Brief Description - Freshman Seminar - Fall 2002
CURTIS T. McMULLEN will offer a seminar on low-dimensional dynamics, geometry and randomness.
Through readings, computer experiments, problems and research, members of the seminar will study simple constructions with rich structure. Fractional dimensional snowflakes, irrational rotations, continued fractions, billiards, tiling patterns and random walks may all be topics for investigation. Examples will make contact with number theory, geometry and analysis.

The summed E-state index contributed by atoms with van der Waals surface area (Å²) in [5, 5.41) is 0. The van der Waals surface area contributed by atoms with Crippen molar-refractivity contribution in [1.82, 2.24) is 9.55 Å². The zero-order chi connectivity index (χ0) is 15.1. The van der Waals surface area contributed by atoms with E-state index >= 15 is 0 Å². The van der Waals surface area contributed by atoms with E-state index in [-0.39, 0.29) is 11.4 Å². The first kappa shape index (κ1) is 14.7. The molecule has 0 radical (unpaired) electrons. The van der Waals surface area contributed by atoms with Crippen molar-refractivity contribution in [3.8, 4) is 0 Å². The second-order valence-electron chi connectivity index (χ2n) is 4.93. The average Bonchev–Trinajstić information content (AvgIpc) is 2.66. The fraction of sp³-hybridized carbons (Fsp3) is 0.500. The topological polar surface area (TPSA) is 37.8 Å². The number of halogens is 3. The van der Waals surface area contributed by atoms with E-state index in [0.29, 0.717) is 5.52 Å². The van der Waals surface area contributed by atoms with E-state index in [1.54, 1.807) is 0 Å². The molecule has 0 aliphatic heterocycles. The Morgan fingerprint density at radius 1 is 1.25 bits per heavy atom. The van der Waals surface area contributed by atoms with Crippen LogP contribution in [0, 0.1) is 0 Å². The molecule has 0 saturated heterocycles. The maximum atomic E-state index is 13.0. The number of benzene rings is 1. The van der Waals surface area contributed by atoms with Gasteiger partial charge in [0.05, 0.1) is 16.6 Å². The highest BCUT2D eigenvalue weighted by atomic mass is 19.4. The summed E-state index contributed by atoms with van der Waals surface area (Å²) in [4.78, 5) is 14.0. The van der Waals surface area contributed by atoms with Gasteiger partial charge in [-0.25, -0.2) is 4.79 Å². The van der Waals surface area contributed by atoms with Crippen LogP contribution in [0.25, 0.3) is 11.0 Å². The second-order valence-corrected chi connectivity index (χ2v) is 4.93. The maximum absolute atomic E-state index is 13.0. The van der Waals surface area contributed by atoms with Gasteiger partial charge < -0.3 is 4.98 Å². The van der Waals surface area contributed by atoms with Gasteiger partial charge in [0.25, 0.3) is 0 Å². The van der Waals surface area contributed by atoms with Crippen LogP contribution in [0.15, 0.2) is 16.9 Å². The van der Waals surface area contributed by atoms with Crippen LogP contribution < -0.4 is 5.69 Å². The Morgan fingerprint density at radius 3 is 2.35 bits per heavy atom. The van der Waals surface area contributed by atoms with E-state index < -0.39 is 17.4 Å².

What would a surface of dimension 2.5 look like? Are some numbers more irrational than others? If you glue a mass of triangles together 7 to a vertex, what do you get? Does a random walker always return home? Can a computer recreate evolution? We will study mathematical models that lend insight into such questions.
The simulation of dynamical systems lends them an empirical reality, complementing what can be deduced by theoretical analysis. Members will be invited to contribute computer programs and graphics to the seminar group, as well as report on their investigations in short presentations, papers and discussions.